18. The composition of claim 17 wherein the stem cells are mesenchymal stem cells.
19. The composition of claim 17 wherein the stem cells have been selected for their capacity for viability and expansion under hypoxic conditions.
20. The compositions of claim 17 wherein the stem cells have been selected for their capacity for viability and expansion under culture conditions comparable to a damaged intervertebral disc.
21. A method for treating an avascular zone in a patient in need thereof comprising: harvesting stem cells from the patient in need thereof; culturing the harvested stem cells under selective pressure that corresponds to the environment of a damaged or aged avascular zone; and implanting the selected stem cells in the avascular zone.
22. The method of claim 21 wherein the avascular zone is in a patient's shoulder.
23. The method of claim 21 wherein the avascular zone is in a patient's hip.
 The present invention provides compositions and methods for facilitating repair in a damaged avascular site, for example an intervertebral disc; more particularly, the invention provides applying environmentally conditioned autologous stem cells at optimized locations within avascular sites or adjacent to avascular sites in patients in need thereof.
 Avascular transition zones and other hard to repair sites are present in a number of key tissues of the body. These zones are present where blood supply to the tissue, for example a disc, is limited or lacking or where damage to the tissue has caused a harsh environment that resists repair procedures. For example, when an avascular tissue is damaged, the lack or limit of blood supply to that tissue poses a significant hurdle to repair processes. This is particularly true in the intervertebral disc, knee and hip, where normal load issues make it difficult to facilitate repair and healing.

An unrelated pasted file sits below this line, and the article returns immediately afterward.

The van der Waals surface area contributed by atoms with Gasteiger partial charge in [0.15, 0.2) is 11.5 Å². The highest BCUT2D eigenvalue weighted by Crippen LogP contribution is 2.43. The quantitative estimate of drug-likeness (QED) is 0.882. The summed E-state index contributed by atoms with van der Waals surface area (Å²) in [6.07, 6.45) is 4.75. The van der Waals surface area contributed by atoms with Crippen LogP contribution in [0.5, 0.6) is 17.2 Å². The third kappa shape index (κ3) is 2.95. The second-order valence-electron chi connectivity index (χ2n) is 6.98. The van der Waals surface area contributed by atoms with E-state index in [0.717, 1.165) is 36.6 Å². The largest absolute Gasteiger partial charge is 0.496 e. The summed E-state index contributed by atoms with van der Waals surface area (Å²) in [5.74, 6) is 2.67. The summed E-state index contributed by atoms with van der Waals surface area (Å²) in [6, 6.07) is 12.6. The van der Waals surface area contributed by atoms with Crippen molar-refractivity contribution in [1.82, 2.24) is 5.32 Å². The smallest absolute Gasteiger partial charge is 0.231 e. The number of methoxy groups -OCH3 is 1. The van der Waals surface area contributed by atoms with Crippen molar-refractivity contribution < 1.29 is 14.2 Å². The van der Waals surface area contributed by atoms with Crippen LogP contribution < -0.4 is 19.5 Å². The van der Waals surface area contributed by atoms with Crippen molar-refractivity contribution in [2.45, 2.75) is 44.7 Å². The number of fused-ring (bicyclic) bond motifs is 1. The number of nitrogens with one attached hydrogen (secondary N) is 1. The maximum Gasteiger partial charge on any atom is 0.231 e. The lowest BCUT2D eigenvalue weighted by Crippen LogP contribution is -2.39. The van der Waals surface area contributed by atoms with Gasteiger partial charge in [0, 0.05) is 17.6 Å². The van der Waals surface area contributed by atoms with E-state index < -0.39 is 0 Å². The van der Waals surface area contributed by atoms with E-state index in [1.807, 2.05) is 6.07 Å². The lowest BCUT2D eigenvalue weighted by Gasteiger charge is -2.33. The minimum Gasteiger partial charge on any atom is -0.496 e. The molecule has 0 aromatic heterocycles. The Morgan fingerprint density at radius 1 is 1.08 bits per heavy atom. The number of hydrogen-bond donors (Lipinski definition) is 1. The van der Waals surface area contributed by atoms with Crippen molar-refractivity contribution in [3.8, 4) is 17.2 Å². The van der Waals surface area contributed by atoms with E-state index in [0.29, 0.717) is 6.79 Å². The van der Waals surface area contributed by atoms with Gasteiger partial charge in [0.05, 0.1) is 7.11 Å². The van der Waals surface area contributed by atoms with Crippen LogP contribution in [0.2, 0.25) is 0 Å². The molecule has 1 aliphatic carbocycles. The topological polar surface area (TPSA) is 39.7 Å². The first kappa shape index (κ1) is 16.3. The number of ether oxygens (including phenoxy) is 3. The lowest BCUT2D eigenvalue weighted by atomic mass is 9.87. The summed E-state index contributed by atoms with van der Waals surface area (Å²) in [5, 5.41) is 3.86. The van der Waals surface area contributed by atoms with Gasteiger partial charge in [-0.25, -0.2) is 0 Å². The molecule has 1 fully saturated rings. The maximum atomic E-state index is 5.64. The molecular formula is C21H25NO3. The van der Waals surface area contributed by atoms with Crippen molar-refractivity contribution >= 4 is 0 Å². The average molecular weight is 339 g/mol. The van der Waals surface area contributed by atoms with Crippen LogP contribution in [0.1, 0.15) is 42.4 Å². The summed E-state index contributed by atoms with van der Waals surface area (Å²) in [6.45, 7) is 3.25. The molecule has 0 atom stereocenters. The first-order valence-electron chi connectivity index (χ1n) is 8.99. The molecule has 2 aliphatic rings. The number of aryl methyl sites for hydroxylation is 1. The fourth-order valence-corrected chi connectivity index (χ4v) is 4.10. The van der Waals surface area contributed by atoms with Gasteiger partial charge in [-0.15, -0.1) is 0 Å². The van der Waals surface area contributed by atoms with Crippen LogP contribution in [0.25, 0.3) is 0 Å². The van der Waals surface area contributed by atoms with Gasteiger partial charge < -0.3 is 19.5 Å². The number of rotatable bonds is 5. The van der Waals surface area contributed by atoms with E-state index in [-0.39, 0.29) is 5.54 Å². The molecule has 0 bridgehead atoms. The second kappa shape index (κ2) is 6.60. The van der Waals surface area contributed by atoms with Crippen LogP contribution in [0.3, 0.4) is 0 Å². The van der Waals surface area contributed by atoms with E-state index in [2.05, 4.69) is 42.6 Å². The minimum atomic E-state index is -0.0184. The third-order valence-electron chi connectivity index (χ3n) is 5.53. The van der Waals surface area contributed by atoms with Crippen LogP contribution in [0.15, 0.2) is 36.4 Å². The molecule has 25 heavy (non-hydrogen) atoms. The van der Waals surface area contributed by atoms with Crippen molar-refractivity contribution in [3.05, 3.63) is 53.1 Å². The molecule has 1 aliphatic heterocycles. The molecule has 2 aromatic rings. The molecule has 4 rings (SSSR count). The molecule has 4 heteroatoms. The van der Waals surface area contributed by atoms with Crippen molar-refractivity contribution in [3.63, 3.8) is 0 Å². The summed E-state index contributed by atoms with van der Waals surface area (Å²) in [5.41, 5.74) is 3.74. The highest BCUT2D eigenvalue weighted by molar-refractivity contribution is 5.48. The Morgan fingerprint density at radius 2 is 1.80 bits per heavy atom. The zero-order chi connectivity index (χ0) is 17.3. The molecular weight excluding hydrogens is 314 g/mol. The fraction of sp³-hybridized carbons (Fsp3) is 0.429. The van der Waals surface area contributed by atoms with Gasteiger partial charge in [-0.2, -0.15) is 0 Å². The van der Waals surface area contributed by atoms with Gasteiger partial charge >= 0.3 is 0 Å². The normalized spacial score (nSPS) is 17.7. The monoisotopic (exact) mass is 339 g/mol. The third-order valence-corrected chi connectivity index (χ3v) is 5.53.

One particularly important avascular transition zone in the body is within the intervertebral disc, where there is no direct blood supply. Nutrients to the disc typically arrive via small capillary beds in the subchondral bone which diffuse throughout the disc over the course of time. In addition, discs receive nutrients via imbibitions, in other words by soaking up nutrients from surrounding tissue during axial loading activities such as walking, running and the like.
 Intervertebral disc are shock absorbing pads that separate any two vertebrae of the spine from one another. These discs essentially provide three functions to a spine, first they act as shock absorbers to carry axial load of the body while in an upright position, second they act as a ligament to hold any two adjacent vertebrae together, and third they act as pivot points for enhanced bending and rotation of the spine.
 Humans have 23 discs in their spine, i.e., 6 in the cervical region, 12 in the thoracic region, and 5 in the lumbar region. Each disc is composed of a nucleus pulposus, annulus fibrosus and vertebral end-plates. The nucleus pulposus is water-rich and gelatinous and comprises the center region of a disc. The annulus fibrosus is fibrous in nature, being made of collagen and includes little water (as compared to the nucleus pulposus) and surrounds the nucleus pulposus. A series of lamellae are arranged in the annulus fibrosus in order to contain the pressurized nucleus pulposus. In addition, vertebral end-plates act to attach each disc to adjacent vertebral bodies.